Covid-19 vaccine updates: Moderna, Novavax to start human trials; Sanofi row and more
With scientists and researchers racing against time to find a cure for the novel coronavirus, which has infected more than 4.2 million people, this week has seen considerable developments from firms like Moderna and Novavax in developing a Covid-19 vaccine.
From Moderna Therapeutics getting fast-track approval from the US Food and Drug Administration (FDA) for its Covid-19 vaccine to Novavax moving to humans trials, the world is trying its best to lay its hands on a vaccine.
For Covid-19, a vaccine is of paramount importance at this stage and there are some 100 research groups across the world racing to develop one. These projects are in various stages of development, from research to clinical trials. Vaccines are important because a lot of resources are saved in preventing a disease and not having to treat it.
Latest developments in finding a vaccine for Covid-19:
👉 American biotechnology company Moderna Therapeutics said earlier this week it received "fast-track approval" from the US Food and Drug Administration (FDA) for its potential Covid-19 vaccine and would conduct its phase 2 trial, according to USA Today.
In the second phase, Moderna will enroll 600 healthy volunteers, half of whom are 18-55 years old and the rest over 55 years old, for the trial of its experimental mRNA vaccine candidate, mRNA-1273.
The Phase II study will assess the safety, reactogenicity and immunogenicity of two vaccinations of mRNA-1273 administered 28 days apart. Participants will be given placebo, a 50μg or a 250μg dose at both vaccinations and followed through 12 months following the second vaccination.
"Fast Track designation underscores the urgent need for a vaccine against the novel coronavirus," Tal Zaks, MD, PhD, Chief Medical Officer at Moderna, told reporters.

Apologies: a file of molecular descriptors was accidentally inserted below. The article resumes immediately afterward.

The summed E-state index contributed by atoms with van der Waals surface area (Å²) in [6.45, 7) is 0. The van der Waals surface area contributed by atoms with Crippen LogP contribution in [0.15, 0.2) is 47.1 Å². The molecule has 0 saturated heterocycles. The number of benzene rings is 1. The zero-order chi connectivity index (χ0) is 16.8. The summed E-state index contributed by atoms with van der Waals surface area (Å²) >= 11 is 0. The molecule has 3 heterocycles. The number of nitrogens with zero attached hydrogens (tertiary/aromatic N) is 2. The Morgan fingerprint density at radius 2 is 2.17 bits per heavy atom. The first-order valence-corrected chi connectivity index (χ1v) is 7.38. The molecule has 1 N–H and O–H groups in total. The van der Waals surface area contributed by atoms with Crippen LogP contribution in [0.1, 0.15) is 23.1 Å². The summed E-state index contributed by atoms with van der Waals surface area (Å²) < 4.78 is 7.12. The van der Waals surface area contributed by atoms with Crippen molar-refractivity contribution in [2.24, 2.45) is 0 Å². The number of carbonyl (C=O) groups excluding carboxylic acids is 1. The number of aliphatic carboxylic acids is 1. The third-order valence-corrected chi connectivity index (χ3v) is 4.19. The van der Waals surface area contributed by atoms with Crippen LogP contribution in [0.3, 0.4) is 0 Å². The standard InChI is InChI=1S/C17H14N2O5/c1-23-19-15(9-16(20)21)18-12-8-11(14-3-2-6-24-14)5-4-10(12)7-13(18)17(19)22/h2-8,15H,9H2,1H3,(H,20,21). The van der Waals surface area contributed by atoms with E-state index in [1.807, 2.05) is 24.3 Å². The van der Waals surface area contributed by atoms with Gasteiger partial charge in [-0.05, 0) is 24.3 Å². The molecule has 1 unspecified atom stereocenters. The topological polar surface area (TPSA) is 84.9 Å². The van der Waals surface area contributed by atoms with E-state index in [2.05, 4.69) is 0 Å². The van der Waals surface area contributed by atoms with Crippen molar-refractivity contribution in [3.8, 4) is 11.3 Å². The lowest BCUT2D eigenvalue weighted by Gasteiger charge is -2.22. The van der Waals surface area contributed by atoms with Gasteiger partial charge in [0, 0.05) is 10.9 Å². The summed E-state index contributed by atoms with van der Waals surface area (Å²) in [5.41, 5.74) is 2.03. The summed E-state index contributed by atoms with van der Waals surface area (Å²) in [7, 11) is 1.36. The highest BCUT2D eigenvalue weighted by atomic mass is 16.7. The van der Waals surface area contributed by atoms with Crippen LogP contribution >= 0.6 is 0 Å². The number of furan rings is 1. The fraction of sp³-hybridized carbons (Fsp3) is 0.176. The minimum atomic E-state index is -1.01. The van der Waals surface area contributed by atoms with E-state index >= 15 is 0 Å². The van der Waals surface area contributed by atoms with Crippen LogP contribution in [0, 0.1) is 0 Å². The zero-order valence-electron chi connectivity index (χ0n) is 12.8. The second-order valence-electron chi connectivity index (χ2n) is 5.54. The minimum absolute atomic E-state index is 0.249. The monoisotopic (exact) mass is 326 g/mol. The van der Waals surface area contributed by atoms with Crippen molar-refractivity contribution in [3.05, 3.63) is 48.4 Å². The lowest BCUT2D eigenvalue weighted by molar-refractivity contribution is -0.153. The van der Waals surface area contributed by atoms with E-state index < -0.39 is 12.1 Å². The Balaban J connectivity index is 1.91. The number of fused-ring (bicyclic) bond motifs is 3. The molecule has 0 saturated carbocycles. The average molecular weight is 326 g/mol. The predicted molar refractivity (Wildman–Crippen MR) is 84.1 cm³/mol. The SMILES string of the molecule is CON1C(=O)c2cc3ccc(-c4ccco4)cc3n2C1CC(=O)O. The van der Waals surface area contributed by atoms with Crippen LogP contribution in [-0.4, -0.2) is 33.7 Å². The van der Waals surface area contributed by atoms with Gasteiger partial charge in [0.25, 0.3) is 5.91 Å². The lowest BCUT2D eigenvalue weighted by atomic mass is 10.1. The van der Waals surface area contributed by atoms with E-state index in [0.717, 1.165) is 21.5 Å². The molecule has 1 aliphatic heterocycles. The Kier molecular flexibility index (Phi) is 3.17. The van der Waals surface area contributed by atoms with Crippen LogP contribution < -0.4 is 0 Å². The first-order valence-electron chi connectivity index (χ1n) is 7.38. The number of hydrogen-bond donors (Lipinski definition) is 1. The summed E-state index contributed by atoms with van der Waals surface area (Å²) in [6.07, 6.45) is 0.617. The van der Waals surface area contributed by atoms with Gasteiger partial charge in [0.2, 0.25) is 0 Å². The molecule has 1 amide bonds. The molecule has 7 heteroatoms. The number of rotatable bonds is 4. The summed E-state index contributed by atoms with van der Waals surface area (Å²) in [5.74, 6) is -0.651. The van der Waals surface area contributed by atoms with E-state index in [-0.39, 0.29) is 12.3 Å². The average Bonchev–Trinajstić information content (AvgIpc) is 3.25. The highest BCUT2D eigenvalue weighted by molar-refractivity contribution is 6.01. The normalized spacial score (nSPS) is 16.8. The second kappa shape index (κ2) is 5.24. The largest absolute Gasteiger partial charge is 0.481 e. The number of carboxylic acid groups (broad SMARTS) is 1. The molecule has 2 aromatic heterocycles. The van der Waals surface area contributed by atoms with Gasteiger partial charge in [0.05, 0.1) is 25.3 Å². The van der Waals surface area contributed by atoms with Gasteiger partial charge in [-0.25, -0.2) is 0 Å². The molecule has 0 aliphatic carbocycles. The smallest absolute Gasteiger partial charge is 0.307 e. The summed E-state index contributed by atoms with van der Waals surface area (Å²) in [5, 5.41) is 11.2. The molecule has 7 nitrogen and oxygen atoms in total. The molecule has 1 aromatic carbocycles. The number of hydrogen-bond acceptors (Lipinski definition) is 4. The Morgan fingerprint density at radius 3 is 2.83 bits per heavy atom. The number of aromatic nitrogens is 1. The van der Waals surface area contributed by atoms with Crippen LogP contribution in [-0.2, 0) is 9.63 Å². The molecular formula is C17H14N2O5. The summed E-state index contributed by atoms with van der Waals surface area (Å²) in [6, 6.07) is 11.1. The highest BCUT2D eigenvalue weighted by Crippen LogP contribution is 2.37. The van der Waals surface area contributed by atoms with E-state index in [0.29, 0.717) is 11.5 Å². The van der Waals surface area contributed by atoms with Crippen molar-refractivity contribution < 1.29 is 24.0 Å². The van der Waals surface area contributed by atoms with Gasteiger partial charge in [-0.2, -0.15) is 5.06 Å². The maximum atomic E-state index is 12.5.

Moderna's vaccine relies on a the mRNA of the virus — it involves injecting fragments of the viral genetic material into the body, which then stimulates the body's immune system to fight the novel coronavirus.
👉 US-based Novavax, which recently received a $384-million funding from the Coalition for Epidemic Preparedness Innovations, said it would start human tests of its NVX-COV2373 vaccine. The vaccine has showed promising results in animal trials and its next phase will see tests on 130 humans from Australia.
Dr Gregory Glenn, president of research and development for Novavax, told US news outlets that single and double doses of the vaccine had shown great promise in mice and baboons. The vaccine has been engineered from a genetic sequence of the SARS-COV-2 virus.
Using Novavax's Matrix-M technology, the vaccine is able to enhance immune response and stimulate high levels of neutralizing antibodies.
👉 Hours after stating the US would get first access to its Covid-19 vaccine, thereby sparking a row, French pharmaceutical group Sanofi said it would make it available in all countries. In an interview to Bloomberg, Sanofi CEO Paul Hudson had said "the US government has the right to the largest pre-order because it's invested in taking the risk".
US agency Biomedical Advanced Research and Development Authority has funded the development of the vaccine. However, Hudson's comments has singed the French government, with Junior economy minister Agnes Pannier-Runacher saying it would be "unacceptable that a country would get privileged access under the pretext of money reasons".
Sanofi's is using an existing technology for its vaccine that was designed for influenza and it is being applied it to the new virus that causes Covid-19.
👉 Israel-based Tel Aviv University has entered into a partnership with Swiss-based bio pharmaceutical company Neovii to develop a vaccine against Covid-19, Jerusalem Post reported.
Giving insights on the development, Prof. Jonathan Gershoni of TAU's School of Molecular Cell Biology and Biotechnology said the aim of the research is to develop a vaccine that potentially could be more efficient and safer than other vaccines because of the ability to target just the specific part of the virus that attacks the cell and not the whole protein spike.
"This will save the immune system a lot of energy and prevent potential negative reactions mediated by irrelevant antibodies that have 'missed their target', something that can occur with less focused vaccines," Jerusalem Post quoted him as saying.
(Inputs and image from theindianexpress.com)